This novel explores the topic of two sisters in modern-day Nigeria as they grow up in their village. It is a coming-of-age story but also a book about being able to confront your demons and express your hardships to others so they can help carry the weight of your burdens. It is the confessions shared among the women in the family that keep them strong.
Morayo opens the first chapter by recalling the day her younger sibling, Eniayo was born. It is a memorable event because her sister is an albino—which according to superstitious beliefs, is bad luck. Despite Eniayo’s “misfortune”, she is able to grow up alongside her older sister without too much tribulation—yet there is an unspoken secret between the two of them, which Morayo intends to keep, for the sake of Eniayo’s innocence.
The painful truth has to do with their cousin Bros T, who comes to stay at their house to attend school. At first he seems friendly and playful with the girls but then he starts watching Morayo as if she were a tempting piece of fruit. It is on a day when their parents are out that Bros T decides to make his move and force himself upon her. Only after being sexually abused repeatedly for weeks, does Morayo speak to her parents about it.
She soon finds out that she is not the only woman in the family who has been taken advantage of. Once Aunt Morenike explains to Morayo that her son was the result of rape, the connection between niece and aunt strengthens.
There are quotes or sayings that start off each chapter, which I thought was a great way to express the culture of the people. It is also clear that story telling is a huge theme in the novel when we get a taste of it through Morayo’s father (recounting tales that have morals) and Aunt Morenike (revealing what happened to her when she was Morayo’s age).
It is through the admittance of what happened to her that helps Morayo try to cope and heal as she gets older. Her first love, Kachi even finds a way back into her heart later on.
We see the sisterly love between Morayo and Eniayo—how Morayo would give up anything or sacrifice herself to keep her sister safe, no matter at what cost.
This book highlights the injustices that women go through at the hands of powerful or prosperous men. At the same time, it shows how women can be stronger when coming together and how it is necessary to declare any wrongdoings that befall them. The course of history can be changed because of it and perhaps eventually help the less fortunate.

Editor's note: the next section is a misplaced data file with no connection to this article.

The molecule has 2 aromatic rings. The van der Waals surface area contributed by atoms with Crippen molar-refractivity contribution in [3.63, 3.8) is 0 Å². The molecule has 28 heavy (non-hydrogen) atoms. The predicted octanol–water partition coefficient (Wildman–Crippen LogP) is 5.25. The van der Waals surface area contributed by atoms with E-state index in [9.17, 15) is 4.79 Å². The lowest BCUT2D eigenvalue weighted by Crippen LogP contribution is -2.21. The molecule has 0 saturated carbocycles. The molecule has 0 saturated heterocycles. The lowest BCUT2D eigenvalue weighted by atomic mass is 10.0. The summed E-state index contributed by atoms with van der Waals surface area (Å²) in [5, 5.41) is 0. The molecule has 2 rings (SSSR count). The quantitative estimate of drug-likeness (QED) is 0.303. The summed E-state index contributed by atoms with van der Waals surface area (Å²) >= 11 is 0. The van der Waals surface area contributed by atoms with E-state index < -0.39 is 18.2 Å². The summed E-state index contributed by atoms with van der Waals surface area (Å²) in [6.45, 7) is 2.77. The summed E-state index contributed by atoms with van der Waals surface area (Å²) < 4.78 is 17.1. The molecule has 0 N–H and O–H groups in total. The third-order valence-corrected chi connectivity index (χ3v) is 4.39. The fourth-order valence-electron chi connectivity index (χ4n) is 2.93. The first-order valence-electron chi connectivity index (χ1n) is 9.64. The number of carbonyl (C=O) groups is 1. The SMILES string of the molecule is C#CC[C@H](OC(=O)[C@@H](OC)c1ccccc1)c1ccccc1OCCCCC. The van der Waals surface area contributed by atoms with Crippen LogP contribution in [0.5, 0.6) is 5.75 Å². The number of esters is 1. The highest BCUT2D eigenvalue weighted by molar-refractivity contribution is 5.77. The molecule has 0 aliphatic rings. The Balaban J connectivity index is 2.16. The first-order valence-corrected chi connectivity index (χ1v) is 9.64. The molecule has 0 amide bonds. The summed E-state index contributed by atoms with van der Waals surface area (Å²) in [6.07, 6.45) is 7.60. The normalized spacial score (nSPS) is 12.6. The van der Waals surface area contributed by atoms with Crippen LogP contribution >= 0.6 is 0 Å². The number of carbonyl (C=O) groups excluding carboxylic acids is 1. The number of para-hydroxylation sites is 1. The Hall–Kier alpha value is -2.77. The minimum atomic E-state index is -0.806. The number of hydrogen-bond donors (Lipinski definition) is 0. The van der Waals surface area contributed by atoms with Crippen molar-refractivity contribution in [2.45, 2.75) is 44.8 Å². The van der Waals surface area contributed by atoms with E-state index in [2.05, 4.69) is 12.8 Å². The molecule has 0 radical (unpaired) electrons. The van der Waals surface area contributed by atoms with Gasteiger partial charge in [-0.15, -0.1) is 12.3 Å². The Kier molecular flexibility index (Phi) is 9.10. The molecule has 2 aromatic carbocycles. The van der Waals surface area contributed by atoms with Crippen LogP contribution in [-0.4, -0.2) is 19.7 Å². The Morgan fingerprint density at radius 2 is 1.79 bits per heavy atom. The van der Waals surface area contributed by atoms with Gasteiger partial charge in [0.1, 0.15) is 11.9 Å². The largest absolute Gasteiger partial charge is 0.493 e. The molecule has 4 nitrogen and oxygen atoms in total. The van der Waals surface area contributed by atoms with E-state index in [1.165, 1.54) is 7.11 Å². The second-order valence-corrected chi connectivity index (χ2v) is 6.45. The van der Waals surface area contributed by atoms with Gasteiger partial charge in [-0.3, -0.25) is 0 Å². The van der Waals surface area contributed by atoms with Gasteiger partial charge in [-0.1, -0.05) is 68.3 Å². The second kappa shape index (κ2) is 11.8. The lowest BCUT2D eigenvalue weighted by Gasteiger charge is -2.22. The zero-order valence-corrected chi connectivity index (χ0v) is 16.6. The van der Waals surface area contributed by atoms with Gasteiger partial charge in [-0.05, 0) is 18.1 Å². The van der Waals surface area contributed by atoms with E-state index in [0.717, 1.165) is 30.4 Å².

It is Kilanko’s first novel and I would look forward to reading anything else she might write. Any thoughts about this debut?
If you are a member of the library, we currently own this book in hard copy only (F K483d)
Check the catalog for availability.
To read reviews on Daughters Who Walk This Path please click on the links below.
From The Globe and Mail:
For information about Yejide Kilanko, click below:
Here are some questions to start your thinking process:
-In your opinion, what is the “path” these daughters walk?
-How does Morayo evolve throughout the book? Is there a pivotal moment that revealed to you that she had developed into a woman?
To access other questions where the first two came from, please consult the Penguin website (who generously provided them) below:
Morayo recalls when the river flooded and she was scared when they didn’t know what had happened to her mother. The Ogunpa River in Ibadan really exists and has been a source of trouble to the towns it runs through. Flooding occurred in several areas of the city each time Ogunpa River overflowed its banks. The flooding of 1960, 1963, 1978, 1980 and 2011, where many lives and properties worth billions of Naira were lost, gave Ogunpa River its national and international notoriety. The flooding of August, 1980, tagged: “omiyale”, was the worst for Ibadan City. If you want to read what measures are being taken to prevent the river from flooding again or help in diverting the water, please look at a report that was published in the Indian Journal of Science and Technology in May of this year below:
This book reminded me of …
First I will start off by saying that it reminds me of Dancing Lessons in so far that it recalls a woman’s hardships in her small native town (even though Senior’s novel is set in Jamaica instead of Africa). However, I have to admit that although there are stories out there of women bonding over secrets that have to do with sexual abuse, I haven’t really read one yet. Shanghai Girls had a bit of that but it did not focus on the issue. Of course, in Kilanko’s book, the rape is committed by someone in the family—not by a stranger during times of war.
Favorite quote from book:
Mama Omi’s words to Aunt Morenike: “I know that this child was brought into your life by a painful thing … but I also know that good can come from evil. Remember this child has a part of you too. Start with loving that part. Perhaps one day, your love for your child will grow stronger than your hatred for the father.” (p. 125)
Most helpless moment in the story:
Of course the most aching part of the story is when Bros T decides he will have his way with Morayo, with him believing that what he is doing is for the good of both and that she should be enjoying it. We want to stop the scene and rescue Morayo as she realizes that she will never be the same again. She is, after all, only thirteen. (p. 67-68)
Next month’s title:
The Lifeboat by Charlotte Rogan